IMF clears air on engagement with Nigeria
In its annual review of the economic situation of Nigeria, the International Monetary Fund cut its growth forecast for Nigeria to 2.3 per cent, citing key risks caused by lower oil prices, shortfalls in non-oil revenues, a further deterioration in finances of state and local governments among others. CNBC Africa’s Esther Awoniyi spoke to Gene Leon, IMF’s Senior Resident Representative and Mission Chief for Nigeria, on the funds engagement with Nigeria.
In the latest report released by the IMF, Article 4 consultation, it cites the Nigerian economy and the headwinds that the authorities can expect to continue this year, let’s start with what the IMF assessment is of Nigeria current economic policy to revive the economy?
Leon: I think we can summarize this as follows. One is that the Nigerian economy has been hit largely as most oil exporting economies by a very large fall in oil prices. Second, the falling oil prices is expected to continue over the medium term because of that the impact of that fall in oil prices is going to be durable. It’s not one year or one-off event. Consequently, because of that durability of the impact, there has to be some adjustment, at least, adjustment in the sense of policies that were expected to be done a year and half ago. That adjustment we believe has to be comprehensive. It cannot be a one size policy approach, because you start from a position of almost a legacy position where the economy is now and so we see a comprehensive approach that includes fiscal monetary exchange rates and structural reforms, including the strengthening of the financial sector or financial resilience as the mix that will take Nigeria from where it is now in the context of this durable impact of oil prices to somewhere which would be more sustained and inclusive growth.
You have mentioned delayed policies; could you shed more light in that for us?
LEON: Delayed policies in the following sense is when you have a shock to your system and adjustment is necessary, you want to start adjusting to it as quickly as possible because the longer you take, the longer the delay, the less the impact in a very short time frame and in this particular junction we are talking about, I think the absence of a coherent policy framework that can guide markets and start the economy on the growth path that is needed has not actually taken place. For example, the budget is still to be passed and signed and we are already in the middle of April. The budget is for January to December, at the best, your one year’s activity will either have to be cramped into eight months also, or for that matter, your quality effectiveness of implementation is going to be diminished. So when we talk of delays, we are referring to at least some of those.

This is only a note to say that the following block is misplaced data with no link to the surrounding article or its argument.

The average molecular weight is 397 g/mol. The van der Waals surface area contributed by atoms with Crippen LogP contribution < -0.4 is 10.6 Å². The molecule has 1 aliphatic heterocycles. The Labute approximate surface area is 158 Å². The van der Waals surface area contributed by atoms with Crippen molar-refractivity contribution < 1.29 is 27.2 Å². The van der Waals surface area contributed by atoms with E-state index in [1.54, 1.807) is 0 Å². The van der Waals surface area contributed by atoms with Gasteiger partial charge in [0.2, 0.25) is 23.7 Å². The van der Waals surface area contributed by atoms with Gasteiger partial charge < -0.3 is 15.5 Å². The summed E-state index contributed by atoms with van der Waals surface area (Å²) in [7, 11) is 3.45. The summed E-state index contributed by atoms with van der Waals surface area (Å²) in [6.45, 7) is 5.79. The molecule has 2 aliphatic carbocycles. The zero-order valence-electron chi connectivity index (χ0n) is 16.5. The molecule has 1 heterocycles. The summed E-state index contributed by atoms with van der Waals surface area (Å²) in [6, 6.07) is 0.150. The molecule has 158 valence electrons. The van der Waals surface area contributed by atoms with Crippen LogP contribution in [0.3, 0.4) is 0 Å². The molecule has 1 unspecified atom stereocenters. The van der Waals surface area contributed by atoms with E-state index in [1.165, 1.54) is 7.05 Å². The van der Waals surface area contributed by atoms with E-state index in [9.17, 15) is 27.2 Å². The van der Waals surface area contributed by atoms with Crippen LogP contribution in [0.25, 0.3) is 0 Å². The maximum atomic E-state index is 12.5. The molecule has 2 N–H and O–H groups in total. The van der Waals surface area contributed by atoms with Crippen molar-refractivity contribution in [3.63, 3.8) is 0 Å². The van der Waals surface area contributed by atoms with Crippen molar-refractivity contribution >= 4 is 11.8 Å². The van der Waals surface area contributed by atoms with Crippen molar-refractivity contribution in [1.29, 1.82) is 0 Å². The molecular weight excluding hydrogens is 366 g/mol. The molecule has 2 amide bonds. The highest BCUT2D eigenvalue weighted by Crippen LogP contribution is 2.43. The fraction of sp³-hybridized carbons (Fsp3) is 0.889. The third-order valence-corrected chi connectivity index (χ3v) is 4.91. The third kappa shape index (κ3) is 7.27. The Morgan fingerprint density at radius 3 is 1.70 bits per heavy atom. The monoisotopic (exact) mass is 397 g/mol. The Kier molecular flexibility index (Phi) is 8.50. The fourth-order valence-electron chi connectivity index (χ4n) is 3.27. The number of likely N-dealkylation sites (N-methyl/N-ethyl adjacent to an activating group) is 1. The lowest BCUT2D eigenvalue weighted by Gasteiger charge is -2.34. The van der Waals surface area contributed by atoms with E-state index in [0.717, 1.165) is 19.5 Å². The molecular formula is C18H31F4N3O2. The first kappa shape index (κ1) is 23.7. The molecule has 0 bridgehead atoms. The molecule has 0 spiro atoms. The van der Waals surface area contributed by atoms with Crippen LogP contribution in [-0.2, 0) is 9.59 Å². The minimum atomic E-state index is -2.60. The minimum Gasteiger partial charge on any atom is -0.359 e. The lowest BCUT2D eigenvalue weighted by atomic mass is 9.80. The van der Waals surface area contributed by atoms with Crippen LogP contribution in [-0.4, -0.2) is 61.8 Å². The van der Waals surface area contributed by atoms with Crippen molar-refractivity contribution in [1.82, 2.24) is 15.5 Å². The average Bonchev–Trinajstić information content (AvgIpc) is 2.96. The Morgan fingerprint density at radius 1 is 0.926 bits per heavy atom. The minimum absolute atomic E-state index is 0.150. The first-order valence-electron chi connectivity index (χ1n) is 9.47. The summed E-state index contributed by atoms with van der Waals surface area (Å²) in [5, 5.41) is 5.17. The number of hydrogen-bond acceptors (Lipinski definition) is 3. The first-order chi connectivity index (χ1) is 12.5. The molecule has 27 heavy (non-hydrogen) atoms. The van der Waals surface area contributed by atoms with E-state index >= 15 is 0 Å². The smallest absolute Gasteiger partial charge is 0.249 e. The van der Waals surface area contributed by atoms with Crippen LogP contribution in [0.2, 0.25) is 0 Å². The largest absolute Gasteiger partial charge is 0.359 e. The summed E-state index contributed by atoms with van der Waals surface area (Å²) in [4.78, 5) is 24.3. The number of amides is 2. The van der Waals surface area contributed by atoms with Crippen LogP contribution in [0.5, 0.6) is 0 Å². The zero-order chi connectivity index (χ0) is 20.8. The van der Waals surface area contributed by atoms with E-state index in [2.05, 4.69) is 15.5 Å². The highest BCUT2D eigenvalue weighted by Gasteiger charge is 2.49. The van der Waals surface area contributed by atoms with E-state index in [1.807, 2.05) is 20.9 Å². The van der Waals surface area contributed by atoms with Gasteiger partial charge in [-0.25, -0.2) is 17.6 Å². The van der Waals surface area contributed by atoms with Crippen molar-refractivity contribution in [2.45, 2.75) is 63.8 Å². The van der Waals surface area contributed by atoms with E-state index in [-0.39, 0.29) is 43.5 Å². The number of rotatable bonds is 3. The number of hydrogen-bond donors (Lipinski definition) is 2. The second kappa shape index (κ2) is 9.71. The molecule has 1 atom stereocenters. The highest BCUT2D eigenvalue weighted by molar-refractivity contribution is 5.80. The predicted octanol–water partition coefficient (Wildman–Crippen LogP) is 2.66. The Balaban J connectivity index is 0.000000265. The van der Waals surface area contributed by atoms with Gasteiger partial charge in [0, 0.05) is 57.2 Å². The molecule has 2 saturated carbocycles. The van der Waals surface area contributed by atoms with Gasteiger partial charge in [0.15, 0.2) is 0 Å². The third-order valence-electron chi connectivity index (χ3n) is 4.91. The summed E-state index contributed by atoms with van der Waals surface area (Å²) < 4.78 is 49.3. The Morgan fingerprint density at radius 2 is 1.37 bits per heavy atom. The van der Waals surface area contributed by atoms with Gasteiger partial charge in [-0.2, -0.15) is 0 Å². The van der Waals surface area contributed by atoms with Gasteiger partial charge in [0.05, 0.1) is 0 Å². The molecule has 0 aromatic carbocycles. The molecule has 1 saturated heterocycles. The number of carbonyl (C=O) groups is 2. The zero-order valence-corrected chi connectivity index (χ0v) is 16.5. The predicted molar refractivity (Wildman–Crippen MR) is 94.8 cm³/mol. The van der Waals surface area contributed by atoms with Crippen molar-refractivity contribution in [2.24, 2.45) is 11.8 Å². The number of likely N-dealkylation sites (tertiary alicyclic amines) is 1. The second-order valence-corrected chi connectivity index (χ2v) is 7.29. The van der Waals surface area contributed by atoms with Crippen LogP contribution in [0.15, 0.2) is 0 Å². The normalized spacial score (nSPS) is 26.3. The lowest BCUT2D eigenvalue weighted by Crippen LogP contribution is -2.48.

Let’s highlight the forecast of the 3.1 percent growth, in the non-Oil sector for 2016, this is down from 3.6percent in 2015, why does the IMF see this percentage of growth this year, giving the significant increase in capital projects spending to key sectors for this year?
LEON: Well, the capital spending that is expected is only a small part of the entire mix. It is true that capital spending from government has an impact on corporates but the whole capital budget needs to be spent effectively over a period of one year. If it’s going to be spent now over a shorter period of time, it means the impact is not as planned and not necessarily as effective, which is one component. Another component is that, if we take the pure government’s contribution out, and focus on the private sector, are the conditions there to allow the private sector to realize the potential that it has? A good measure there is the sharp fall in non-oil production that we saw in the second half of 2015 particularly in the fourth quarter. The question will be, has any of those conditions changed significantly to be able to make one more bullish about the production capacity in the non-oil over 2016. I can specifically mention shortages of foreign exchange, oil restrictions that have hampered some of the non-oil activity, unless those change, then your average production for 2016 will have to be nearer where it was in the second half of 2015 as a means of giving you a better sense of projection of where non- oil is going to be in 2016.
Even though there is a chance that the entire budget can be spent within eight months which many people say might not be possible, but obviously, there is still a chance. The IMF prefers to take a more conservative approach to growth for the non-oil sector.
LEON: There is a chance as you say, the entire capex cannot be spent in Eight months but I think one should focus on how effective that could be. We could always argue, “I can spend the money”, but let’s make sure we can spend the money wisely to the extent that we have 1.8trillion earmarked for capex over one year. If you are going to spend it over eight months, it must call into question issues of capacity, issues of implementation, issues of governance, adequate costing and implementation issues of that nature does cause one pause; to be a little conservative about full implementation. That’s on the public side, on the private side, how quickly do you get confidence in the private sector? How quickly do you have access to foreign exchange when you need it? how quickly do you have access to domestic finance when you need it?, are the Banks’ lending? Are the overall conditions for non-oil sector to thrive, have those changed materially since the beginning of the year, so that we could say, I have seen a boost, a shift, in the first half of the year that can give you a degree of confidence, that over the entire 2016, the average or the total would be more than what would have been expected if the latter half of 2015 did not occur.
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